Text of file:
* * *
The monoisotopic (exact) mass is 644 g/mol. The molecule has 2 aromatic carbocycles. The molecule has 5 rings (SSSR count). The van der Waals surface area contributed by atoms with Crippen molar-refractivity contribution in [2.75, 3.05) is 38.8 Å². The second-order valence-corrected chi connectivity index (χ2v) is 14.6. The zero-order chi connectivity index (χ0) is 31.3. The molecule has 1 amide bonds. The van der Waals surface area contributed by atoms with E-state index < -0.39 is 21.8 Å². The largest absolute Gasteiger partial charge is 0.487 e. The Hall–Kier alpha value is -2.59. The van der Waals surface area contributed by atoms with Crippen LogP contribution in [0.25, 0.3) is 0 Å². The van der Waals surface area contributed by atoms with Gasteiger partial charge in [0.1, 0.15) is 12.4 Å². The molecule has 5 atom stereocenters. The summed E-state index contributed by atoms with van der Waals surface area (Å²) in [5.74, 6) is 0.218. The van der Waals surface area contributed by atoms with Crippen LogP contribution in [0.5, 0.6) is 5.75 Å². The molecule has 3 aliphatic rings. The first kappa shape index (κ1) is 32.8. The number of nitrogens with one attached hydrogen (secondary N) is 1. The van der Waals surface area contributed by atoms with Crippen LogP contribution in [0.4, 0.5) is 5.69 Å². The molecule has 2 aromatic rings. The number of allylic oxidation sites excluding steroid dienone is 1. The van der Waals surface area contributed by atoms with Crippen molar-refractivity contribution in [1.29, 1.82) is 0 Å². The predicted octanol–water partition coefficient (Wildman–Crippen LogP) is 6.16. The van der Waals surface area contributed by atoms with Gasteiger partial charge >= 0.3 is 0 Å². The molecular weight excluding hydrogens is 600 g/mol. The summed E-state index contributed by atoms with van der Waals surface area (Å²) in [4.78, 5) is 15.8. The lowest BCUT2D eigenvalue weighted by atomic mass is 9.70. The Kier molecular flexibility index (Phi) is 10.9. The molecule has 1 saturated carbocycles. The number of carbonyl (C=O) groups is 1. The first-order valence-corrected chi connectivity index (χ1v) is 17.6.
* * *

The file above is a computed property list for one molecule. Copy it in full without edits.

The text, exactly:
The monoisotopic (exact) mass is 644 g/mol. The molecule has 2 aromatic carbocycles. The molecule has 5 rings (SSSR count). The van der Waals surface area contributed by atoms with Crippen molar-refractivity contribution in [2.75, 3.05) is 38.8 Å². The second-order valence-corrected chi connectivity index (χ2v) is 14.6. The zero-order chi connectivity index (χ0) is 31.3. The molecule has 1 amide bonds. The van der Waals surface area contributed by atoms with E-state index < -0.39 is 21.8 Å². The largest absolute Gasteiger partial charge is 0.487 e. The Hall–Kier alpha value is -2.59. The van der Waals surface area contributed by atoms with Crippen LogP contribution in [0.25, 0.3) is 0 Å². The van der Waals surface area contributed by atoms with Gasteiger partial charge in [0.1, 0.15) is 12.4 Å². The molecule has 5 atom stereocenters. The summed E-state index contributed by atoms with van der Waals surface area (Å²) in [5.74, 6) is 0.218. The van der Waals surface area contributed by atoms with Crippen LogP contribution in [0.5, 0.6) is 5.75 Å². The molecule has 3 aliphatic rings. The first kappa shape index (κ1) is 32.8. The number of nitrogens with one attached hydrogen (secondary N) is 1. The van der Waals surface area contributed by atoms with Crippen LogP contribution in [0.4, 0.5) is 5.69 Å². The molecule has 2 aromatic rings. The number of allylic oxidation sites excluding steroid dienone is 1. The van der Waals surface area contributed by atoms with Crippen molar-refractivity contribution in [1.29, 1.82) is 0 Å². The predicted octanol–water partition coefficient (Wildman–Crippen LogP) is 6.16. The van der Waals surface area contributed by atoms with Gasteiger partial charge >= 0.3 is 0 Å². The molecular weight excluding hydrogens is 600 g/mol. The summed E-state index contributed by atoms with van der Waals surface area (Å²) in [4.78, 5) is 15.8. The lowest BCUT2D eigenvalue weighted by atomic mass is 9.70. The Kier molecular flexibility index (Phi) is 10.9. The molecule has 1 saturated carbocycles. The number of carbonyl (C=O) groups is 1. The first-order valence-corrected chi connectivity index (χ1v) is 17.6.